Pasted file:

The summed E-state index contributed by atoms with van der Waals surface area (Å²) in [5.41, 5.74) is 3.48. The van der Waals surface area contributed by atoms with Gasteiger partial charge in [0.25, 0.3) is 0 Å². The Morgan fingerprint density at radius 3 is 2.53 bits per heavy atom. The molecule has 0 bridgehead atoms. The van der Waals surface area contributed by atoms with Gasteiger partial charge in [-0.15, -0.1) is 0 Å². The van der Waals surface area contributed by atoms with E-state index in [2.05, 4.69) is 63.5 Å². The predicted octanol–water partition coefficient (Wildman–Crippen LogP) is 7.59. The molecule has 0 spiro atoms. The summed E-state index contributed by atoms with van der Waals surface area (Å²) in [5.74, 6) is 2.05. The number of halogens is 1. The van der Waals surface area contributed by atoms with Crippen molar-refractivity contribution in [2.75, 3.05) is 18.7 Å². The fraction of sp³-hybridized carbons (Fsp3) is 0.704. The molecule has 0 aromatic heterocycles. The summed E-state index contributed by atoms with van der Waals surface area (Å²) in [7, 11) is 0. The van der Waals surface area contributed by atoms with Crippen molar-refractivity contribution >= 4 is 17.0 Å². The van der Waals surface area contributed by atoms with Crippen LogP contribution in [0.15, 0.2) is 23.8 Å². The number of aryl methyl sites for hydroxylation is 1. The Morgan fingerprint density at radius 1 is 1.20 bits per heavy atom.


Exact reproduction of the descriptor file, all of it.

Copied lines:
The summed E-state index contributed by atoms with van der Waals surface area (Å²) in [5.41, 5.74) is 3.48. The van der Waals surface area contributed by atoms with Gasteiger partial charge in [0.25, 0.3) is 0 Å². The Morgan fingerprint density at radius 3 is 2.53 bits per heavy atom. The molecule has 0 bridgehead atoms. The van der Waals surface area contributed by atoms with Gasteiger partial charge in [-0.15, -0.1) is 0 Å². The van der Waals surface area contributed by atoms with E-state index in [2.05, 4.69) is 63.5 Å². The predicted octanol–water partition coefficient (Wildman–Crippen LogP) is 7.59. The molecule has 0 spiro atoms. The summed E-state index contributed by atoms with van der Waals surface area (Å²) in [5.74, 6) is 2.05. The number of halogens is 1. The van der Waals surface area contributed by atoms with Crippen molar-refractivity contribution in [2.75, 3.05) is 18.7 Å². The fraction of sp³-hybridized carbons (Fsp3) is 0.704. The molecule has 0 aromatic heterocycles. The summed E-state index contributed by atoms with van der Waals surface area (Å²) in [7, 11) is 0. The van der Waals surface area contributed by atoms with Crippen molar-refractivity contribution >= 4 is 17.0 Å². The van der Waals surface area contributed by atoms with Crippen LogP contribution in [0.15, 0.2) is 23.8 Å². The number of aryl methyl sites for hydroxylation is 1. The Morgan fingerprint density at radius 1 is 1.20 bits per heavy atom.